Blogger.com was a pioneer in the blogging industry, allowing users to establish accounts and blog at no cost beginning in 1999.
Google purchased Blogger.com in 2003, which enabled it to grow using Google’s resources. Today, Blogger.com has an undisclosed number of millions of users blogging on their system.
WordPress started in 2003 as the successor to another (now relatively unknown) blogging system.
It has become the site platform of choice for many blogging professionals.
There are now over two million active users of WordPress.com, and there are countless others who have downloaded different versions of the WordPress code.
They’re working with the Blogger setup mandates your site be hosted on their servers.
Below are some of the significant characteristics of Blogger.com versus the two versions of WordPress setups.
Blog content is preserved on Blogger.com servers.
Ability to select and customize templates (limited flexibility) Easy to get started;
simple to use Upload and store image files and picture files
Free hosting for up to 3GB worth of space
Website content is preserved on WordPress.com servers.
Ability to select and customize templates (limited flexibility) Simple to get started; Easy to use WordPress Self-Hosted Features
Website content is maintained on the user’s preferred hosting company.
Virtually unlimited ability to customize and select templates and widgets
It takes some technical capacity to establish and configure.
Files support restricted only by the web server, which probably means virtually unlimited.
A quick perusal of some of the various blogs running on the Blogspot.com domain versus the ones that use one of the WordPress setups (accounts on WordPress.com and self-hosted blogs using WordPress software)
This indicates that Blogspot.com is more commonly used for people that blog about their families, pets, and other personal kinds of topics.
In comparison to WordPress users, Blogger.com users are typically not”professional” bloggers,
although there are loads of Common Joe bloggers who market their Blogspot blogs and earn a living doing so.
Self-hosted WordPress blogs lean more toward professional entities with an IT person or department that manages their upkeep.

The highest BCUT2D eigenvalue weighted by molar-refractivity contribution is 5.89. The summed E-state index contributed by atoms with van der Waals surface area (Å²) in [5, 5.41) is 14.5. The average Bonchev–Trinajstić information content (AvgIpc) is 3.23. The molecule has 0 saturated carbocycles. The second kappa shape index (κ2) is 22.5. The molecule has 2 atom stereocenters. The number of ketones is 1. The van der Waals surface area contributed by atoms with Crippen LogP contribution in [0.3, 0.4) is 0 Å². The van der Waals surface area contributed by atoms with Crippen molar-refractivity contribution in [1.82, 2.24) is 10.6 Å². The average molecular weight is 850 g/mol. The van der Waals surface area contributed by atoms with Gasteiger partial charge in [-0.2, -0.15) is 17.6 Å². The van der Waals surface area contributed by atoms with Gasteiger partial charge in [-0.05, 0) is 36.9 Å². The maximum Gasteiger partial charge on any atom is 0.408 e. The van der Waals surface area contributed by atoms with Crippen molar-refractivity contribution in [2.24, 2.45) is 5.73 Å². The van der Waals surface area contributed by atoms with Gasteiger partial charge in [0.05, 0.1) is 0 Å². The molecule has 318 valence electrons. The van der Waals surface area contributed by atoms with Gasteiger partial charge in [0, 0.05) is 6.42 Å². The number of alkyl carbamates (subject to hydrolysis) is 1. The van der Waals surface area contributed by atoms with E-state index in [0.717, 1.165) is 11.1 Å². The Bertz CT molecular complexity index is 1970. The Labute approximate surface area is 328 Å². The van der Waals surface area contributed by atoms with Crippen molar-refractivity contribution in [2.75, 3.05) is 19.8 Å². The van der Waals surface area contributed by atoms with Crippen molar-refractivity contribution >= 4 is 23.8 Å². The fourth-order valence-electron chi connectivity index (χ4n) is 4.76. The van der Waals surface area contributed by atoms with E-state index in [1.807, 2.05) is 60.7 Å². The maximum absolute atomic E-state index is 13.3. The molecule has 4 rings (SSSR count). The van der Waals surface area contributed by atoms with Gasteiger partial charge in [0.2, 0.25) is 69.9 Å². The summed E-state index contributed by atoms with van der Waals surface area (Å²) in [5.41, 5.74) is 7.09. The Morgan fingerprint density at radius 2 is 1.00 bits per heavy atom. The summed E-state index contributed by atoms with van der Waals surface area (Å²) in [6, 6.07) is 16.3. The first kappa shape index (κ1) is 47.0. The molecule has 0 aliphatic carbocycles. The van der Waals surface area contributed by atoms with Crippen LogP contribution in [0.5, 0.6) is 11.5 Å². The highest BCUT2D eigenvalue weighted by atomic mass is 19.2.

Since WordPress.com is similar in its performance to Blogger.com, blogs using WordPress.com are identical to Blogger blogs in articles, obviously more casual or personal than self-hosted WordPress blogs.
Blogspot accounts are free. However, if you want to do any significant customization of your WordPress.com-hosted blog,
you will have to pay to upgrade to their Custom CSS membership, which costs $14.97 each year.
WordPress.com accounts can be updated to give you extra disk space($19.97/year for 5GB up to $89.97/year for 25GB),
unlimited user accounts for your blog($29.97/year), and also the capacity to include videos (Blogger.com has this service built-in.)
To your site ($59.97/year).
Because WordPress is an open-source application, it gives experienced bloggers much more flexibility when customizing a website.
Compared to Blogger’s platform, having advanced access to the whole system allows users to be as creative as they want to be.
This flexibility doesn’t exist to nearly the scope with accounts that are hosted on WordPress.com.
One bonus that WordPress.com will provide is the ability to host documents apart from mere images.
MS PowerPoint files, Word (.doc) and Open Office (.odt) word processing files, and PDF files can be uploaded and saved for use on a WordPress.com account.
Although Blogger allows and encourages users of their setup to customize their blogs incorporating Google gadgets and changing layouts,
I’ve found a lot of guesswork involved when attempting to control their XML schema to customize templates outside adding gadgets and changing designs.
Several Blogger’s XML tags are recorded, but that documentation is sparse.
When I assess a Blogspot site, it’s as if I’m throwing my job over a wall and then checking to see what I return.
This interface can be frustrating.
A comparison that’s noteworthy between each of these blog platforms is the ability to categorize posts.
Greater flexibility is present with WordPress, com-hosted sites, and self-hosted ones using the WordPress software compared to Blogger.com.
This setup doesn’t allow for sub-categories on the Blogger account. Sub-categories are a natural element of both WordPress.com and self-hosted WordPress blogs.
For the layman blogger, getting started with blogging on Blogger’s platform is the simplest of tasks. You create an account, pick a template, and start writing away.
The interface is too straight forward for users of Blogger. WordPress.com is similar, slightly more complicated.
WordPress self-hosted blogs expect a user to download the software, upload it to a server, configure database settings, and execute the setup program included with the software.
This process is straightforward for someone with IT experience, but it’s a little intimidating for many other people.